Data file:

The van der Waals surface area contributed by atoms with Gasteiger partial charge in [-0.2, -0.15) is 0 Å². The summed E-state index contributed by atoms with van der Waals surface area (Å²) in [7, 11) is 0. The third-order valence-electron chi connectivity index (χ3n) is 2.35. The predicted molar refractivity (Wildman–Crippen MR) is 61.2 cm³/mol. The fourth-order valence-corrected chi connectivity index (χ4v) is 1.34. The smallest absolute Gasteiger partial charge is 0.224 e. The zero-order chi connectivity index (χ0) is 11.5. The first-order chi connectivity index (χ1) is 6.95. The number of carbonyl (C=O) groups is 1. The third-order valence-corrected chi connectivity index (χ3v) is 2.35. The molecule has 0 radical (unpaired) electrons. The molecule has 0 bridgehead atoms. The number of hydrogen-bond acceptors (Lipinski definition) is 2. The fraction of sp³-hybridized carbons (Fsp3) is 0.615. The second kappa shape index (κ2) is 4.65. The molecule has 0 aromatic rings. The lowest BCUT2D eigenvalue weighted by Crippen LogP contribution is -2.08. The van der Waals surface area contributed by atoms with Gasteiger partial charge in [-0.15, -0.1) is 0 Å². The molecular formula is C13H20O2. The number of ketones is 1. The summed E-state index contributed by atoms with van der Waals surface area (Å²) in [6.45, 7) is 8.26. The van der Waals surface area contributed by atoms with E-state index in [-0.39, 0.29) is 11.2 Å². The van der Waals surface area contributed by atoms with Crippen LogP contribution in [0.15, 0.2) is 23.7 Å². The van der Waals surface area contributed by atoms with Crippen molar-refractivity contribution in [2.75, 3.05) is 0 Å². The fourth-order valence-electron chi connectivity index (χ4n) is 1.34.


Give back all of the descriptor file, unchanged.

The van der Waals surface area contributed by atoms with Gasteiger partial charge in [-0.2, -0.15) is 0 Å². The summed E-state index contributed by atoms with van der Waals surface area (Å²) in [7, 11) is 0. The third-order valence-electron chi connectivity index (χ3n) is 2.35. The predicted molar refractivity (Wildman–Crippen MR) is 61.2 cm³/mol. The fourth-order valence-corrected chi connectivity index (χ4v) is 1.34. The smallest absolute Gasteiger partial charge is 0.224 e. The zero-order chi connectivity index (χ0) is 11.5. The first-order chi connectivity index (χ1) is 6.95. The number of carbonyl (C=O) groups is 1. The third-order valence-corrected chi connectivity index (χ3v) is 2.35. The molecule has 0 radical (unpaired) electrons. The molecule has 0 bridgehead atoms. The number of hydrogen-bond acceptors (Lipinski definition) is 2. The fraction of sp³-hybridized carbons (Fsp3) is 0.615. The second kappa shape index (κ2) is 4.65. The molecule has 0 aromatic rings. The lowest BCUT2D eigenvalue weighted by Crippen LogP contribution is -2.08. The van der Waals surface area contributed by atoms with Gasteiger partial charge in [-0.15, -0.1) is 0 Å². The molecular formula is C13H20O2. The number of ketones is 1. The summed E-state index contributed by atoms with van der Waals surface area (Å²) in [6.45, 7) is 8.26. The van der Waals surface area contributed by atoms with E-state index in [-0.39, 0.29) is 11.2 Å². The van der Waals surface area contributed by atoms with Crippen LogP contribution in [0.15, 0.2) is 23.7 Å². The van der Waals surface area contributed by atoms with Crippen molar-refractivity contribution in [2.75, 3.05) is 0 Å². The fourth-order valence-electron chi connectivity index (χ4n) is 1.34.